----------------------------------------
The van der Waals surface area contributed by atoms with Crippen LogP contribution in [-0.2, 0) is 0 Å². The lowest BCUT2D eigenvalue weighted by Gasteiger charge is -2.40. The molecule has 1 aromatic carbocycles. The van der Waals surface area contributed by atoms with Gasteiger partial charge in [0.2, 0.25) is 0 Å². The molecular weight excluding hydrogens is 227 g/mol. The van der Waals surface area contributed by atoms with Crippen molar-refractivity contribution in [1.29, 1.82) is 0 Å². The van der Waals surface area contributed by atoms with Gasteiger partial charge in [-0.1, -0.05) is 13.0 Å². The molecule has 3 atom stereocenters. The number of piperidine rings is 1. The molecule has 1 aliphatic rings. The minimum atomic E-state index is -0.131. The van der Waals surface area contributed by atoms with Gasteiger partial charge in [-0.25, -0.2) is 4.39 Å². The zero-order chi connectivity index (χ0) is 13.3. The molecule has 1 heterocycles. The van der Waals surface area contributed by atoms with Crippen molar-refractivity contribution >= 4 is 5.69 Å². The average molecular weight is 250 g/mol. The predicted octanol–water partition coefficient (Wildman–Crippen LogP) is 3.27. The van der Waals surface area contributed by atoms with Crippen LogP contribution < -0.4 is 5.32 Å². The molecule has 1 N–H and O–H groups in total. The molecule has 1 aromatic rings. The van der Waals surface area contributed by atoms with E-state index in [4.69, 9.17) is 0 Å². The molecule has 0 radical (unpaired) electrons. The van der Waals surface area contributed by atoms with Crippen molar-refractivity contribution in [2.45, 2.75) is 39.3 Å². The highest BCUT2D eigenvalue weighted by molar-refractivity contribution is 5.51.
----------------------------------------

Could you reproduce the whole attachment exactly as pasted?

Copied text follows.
The van der Waals surface area contributed by atoms with Crippen LogP contribution in [-0.2, 0) is 0 Å². The lowest BCUT2D eigenvalue weighted by Gasteiger charge is -2.40. The molecule has 1 aromatic carbocycles. The van der Waals surface area contributed by atoms with Gasteiger partial charge in [0.2, 0.25) is 0 Å². The molecular weight excluding hydrogens is 227 g/mol. The van der Waals surface area contributed by atoms with Crippen molar-refractivity contribution in [1.29, 1.82) is 0 Å². The van der Waals surface area contributed by atoms with Gasteiger partial charge in [-0.1, -0.05) is 13.0 Å². The molecule has 3 atom stereocenters. The number of piperidine rings is 1. The molecule has 1 aliphatic rings. The minimum atomic E-state index is -0.131. The van der Waals surface area contributed by atoms with Gasteiger partial charge in [-0.25, -0.2) is 4.39 Å². The zero-order chi connectivity index (χ0) is 13.3. The molecule has 1 heterocycles. The van der Waals surface area contributed by atoms with Crippen molar-refractivity contribution >= 4 is 5.69 Å². The average molecular weight is 250 g/mol. The predicted octanol–water partition coefficient (Wildman–Crippen LogP) is 3.27. The van der Waals surface area contributed by atoms with Crippen LogP contribution < -0.4 is 5.32 Å². The molecule has 1 N–H and O–H groups in total. The molecule has 1 aromatic rings. The van der Waals surface area contributed by atoms with E-state index in [4.69, 9.17) is 0 Å². The molecule has 0 radical (unpaired) electrons. The van der Waals surface area contributed by atoms with Crippen molar-refractivity contribution in [2.45, 2.75) is 39.3 Å². The highest BCUT2D eigenvalue weighted by molar-refractivity contribution is 5.51.